An ischemic state can also be detected by analysis of recorded IECG's or surface ECG's to determine the heart rate variability. Ischemia can be detected by a lead bend sensor located at the distal end portion of an implanted heart stimulator lead. As the heart wall is thickening and stiffening as the result of an ischemic state, the accompanying change in the moving pattern of the heart wall can be detected in this way. Also sound absorption is affected by changes in the stiffness of the heart tissue and by measuring the absorption of sound waves, generated e.g. at the heart valve closure, on their way from the upper portion of the ventricle to the apex region, an ischemic situation can be detected. Ischemia deteriorates the efficiency of the heart's pumping and an ischemic situation can therefore be detected by studying blood pressures and cardiac outputs, too. Thus, by measuring the difference between the systolic and diastolic pressures and comparing this difference obtained from one heartbeat to the difference obtained from the next heartbeat an ischemic can be detected. An ischemic state can be detected using a flow sensor for measuring cardiac output, as well.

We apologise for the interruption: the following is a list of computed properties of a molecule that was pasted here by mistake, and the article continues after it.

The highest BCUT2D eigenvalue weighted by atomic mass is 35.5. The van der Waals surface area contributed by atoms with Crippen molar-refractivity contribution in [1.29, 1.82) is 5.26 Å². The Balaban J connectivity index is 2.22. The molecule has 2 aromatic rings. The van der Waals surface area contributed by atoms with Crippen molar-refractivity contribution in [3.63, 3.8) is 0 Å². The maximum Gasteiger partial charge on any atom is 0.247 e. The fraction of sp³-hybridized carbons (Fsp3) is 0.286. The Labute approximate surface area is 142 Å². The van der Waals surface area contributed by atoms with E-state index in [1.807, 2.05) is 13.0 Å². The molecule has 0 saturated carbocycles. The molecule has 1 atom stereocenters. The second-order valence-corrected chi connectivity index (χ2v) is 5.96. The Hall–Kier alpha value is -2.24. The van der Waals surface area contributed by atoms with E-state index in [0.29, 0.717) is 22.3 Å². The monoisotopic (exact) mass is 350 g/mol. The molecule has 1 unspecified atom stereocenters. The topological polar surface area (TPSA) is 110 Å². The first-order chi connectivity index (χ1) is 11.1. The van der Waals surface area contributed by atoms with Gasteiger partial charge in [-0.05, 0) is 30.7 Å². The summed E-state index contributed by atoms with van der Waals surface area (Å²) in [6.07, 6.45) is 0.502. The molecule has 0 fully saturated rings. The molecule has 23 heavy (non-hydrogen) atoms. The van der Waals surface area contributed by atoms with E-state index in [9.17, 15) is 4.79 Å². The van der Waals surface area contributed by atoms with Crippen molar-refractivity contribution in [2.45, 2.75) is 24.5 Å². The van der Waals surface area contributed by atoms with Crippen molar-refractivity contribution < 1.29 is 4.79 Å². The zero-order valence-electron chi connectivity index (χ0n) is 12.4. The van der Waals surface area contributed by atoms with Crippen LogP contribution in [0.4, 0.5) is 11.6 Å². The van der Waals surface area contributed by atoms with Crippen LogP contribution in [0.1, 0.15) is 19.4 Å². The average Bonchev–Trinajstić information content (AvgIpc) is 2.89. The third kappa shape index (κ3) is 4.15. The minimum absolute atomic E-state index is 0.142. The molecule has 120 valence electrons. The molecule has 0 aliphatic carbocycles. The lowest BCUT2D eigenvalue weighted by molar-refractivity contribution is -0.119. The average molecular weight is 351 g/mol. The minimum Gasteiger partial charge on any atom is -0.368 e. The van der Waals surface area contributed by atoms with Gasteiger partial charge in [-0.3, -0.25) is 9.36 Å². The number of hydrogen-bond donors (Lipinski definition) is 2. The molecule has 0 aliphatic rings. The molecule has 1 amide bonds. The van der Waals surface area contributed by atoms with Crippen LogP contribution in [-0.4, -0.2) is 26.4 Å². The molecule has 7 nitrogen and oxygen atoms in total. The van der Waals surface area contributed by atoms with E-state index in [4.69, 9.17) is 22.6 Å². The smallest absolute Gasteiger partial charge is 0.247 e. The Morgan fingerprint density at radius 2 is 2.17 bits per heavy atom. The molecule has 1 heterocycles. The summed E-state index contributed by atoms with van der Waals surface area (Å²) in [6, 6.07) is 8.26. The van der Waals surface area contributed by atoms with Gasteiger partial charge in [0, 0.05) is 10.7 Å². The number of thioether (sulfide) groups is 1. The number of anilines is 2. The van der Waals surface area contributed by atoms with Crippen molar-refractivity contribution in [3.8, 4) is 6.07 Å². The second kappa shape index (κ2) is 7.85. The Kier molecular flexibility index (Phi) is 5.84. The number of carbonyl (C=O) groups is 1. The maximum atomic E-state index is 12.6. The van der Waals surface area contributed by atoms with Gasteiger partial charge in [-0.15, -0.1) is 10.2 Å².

As mentioned above an ischemic state is normally associated with severe pain forcing the patient to sit down or lie down with a reduced heart rate as a consequence. At the same time the patient feels a need for forced breathing, so called hyperventilation.
It is an object of the present invention to provide an ischemia detector the functioning of which is based on the above mentioned needs of a patient experiencing ischemia.
The above object is achieved in accordance with the principles of the present invention in an ischemia detector having a patient workload sensor and a patient breathing sensor, which respectively emit signals which are supplied to a detector unit, the detector unit detecting a state of ischemia dependent on the occurrence of a predetermined relation between the sensed workload and the sensed breathing activity, this predetermined relation being a sensed low workload and a simultaneously sensed high breathing activity.
For a healthy person the need of an increased respiration rate normally results from an increased effort or workload of the person. The ischemia detector according to the invention is based on the occurrence of the abnormal combination of low workload and high breathing activity, which is typical of ischemic patients.
In an advantageous embodiment of the ischemia detector according to the invention an averaging unit is connected to the workload sensor and breathing sensor which forms average values during time periods of pre-determined lengths of workload and breathing activity respectively, and delivers corresponding average signals to said detector unit. In this way false detections due to accidental variations of transitory nature in the workload and breathing activity are avoided.